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12.5 Practical Session

In this practical session, we want to combine what we have learned about file handling with some topics we met in earlier chapters. The goal is to write a program for running a DCG grammar on a testsuite, so that the performance of the grammar can be checked.

What is a testsuite? It is a file that contains lots of possible inputs (and expected outputs) for some program. In this case, a testsuite will be a file that has lists representing grammatical and ungrammatical sentences, such as [the,woman,shoots,the,cow,under,the,shower] or [him,shoots,woman] . The test program should take this file, run the grammar on each of the sentences, and store the results in another file. We can then look at the output file to check whether the grammar answered everywhere the way it should have. When developing grammars, testsuites like this are extremely useful for making sure that any modifications we make to the grammar don’t have unwanted effects.

Step 1

Take the DCG that you built in the practical session of Chapter  8 and turn it into a module, exporting the predicate s/3 , that is, the predicate that lets you parse sentences and returns the parse tree as its first argument.

Step 2

In the practical session of Chapter  9 , you had to write a program for pretty printing parse trees onto the screen. Turn that into a module as well.

Step 3

Now modify the program so that it prints the tree not to the screen but to a given stream. That means that the predicate pptree should now be a two-place predicate taking the Prolog representation of a parse tree and a stream as arguments.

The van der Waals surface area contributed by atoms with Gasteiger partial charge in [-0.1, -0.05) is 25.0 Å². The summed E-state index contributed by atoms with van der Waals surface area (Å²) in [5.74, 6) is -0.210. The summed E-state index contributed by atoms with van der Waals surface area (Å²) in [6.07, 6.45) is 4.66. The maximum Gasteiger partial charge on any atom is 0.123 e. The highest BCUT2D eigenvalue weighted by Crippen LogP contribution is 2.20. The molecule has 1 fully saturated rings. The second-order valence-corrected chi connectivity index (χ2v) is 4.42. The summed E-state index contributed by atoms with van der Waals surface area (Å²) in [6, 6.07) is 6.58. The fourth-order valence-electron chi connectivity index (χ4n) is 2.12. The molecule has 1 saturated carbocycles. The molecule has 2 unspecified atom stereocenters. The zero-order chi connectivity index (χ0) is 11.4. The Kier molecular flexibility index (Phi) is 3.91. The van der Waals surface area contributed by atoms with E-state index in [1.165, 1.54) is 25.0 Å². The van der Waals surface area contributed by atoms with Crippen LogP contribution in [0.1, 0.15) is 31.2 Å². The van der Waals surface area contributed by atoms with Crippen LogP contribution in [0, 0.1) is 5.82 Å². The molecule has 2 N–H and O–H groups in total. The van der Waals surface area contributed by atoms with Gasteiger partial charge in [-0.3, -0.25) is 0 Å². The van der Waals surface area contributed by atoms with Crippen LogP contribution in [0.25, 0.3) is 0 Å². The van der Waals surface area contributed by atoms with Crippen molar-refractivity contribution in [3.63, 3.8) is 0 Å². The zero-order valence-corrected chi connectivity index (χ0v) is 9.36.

Step 4

Import both modules into a file and define a two-place predicate test which takes a list representing a sentence (such as [a,woman,shoots] ), parses it, and writes the result to the file specified by the second argument of test . Check that everything is working as it should.

Step 5

Finally, modify test/2 , so that it takes a filename instead of a sentence as its first argument, reads in the sentences given in the file one by one, parses them, and writes the sentence as well as the parsing result into the output file. For example, if your input file looked like this:



the output file should look something like this:

[the, cow, under, the, table, shoots]


[a, dead, woman, likes, he]


Step 6

Now (if you are in for some real Prolog hacking) try to write a module that reads in sentences terminated by a full stop or a line break from a file, so that you can give your testsuite as

the cow under the table shoots .

a dead woman likes he .

instead of



Step 7

Make the testsuite environment more sophisticated, by adding information to the input file about the expected output (in this case, whether the sentences has a parse or not). Then modify the program so that it checks whether the expected output matches the obtained output.

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© 2006-2012 Patrick Blackburn, Johan Bos, Kristina Striegnitz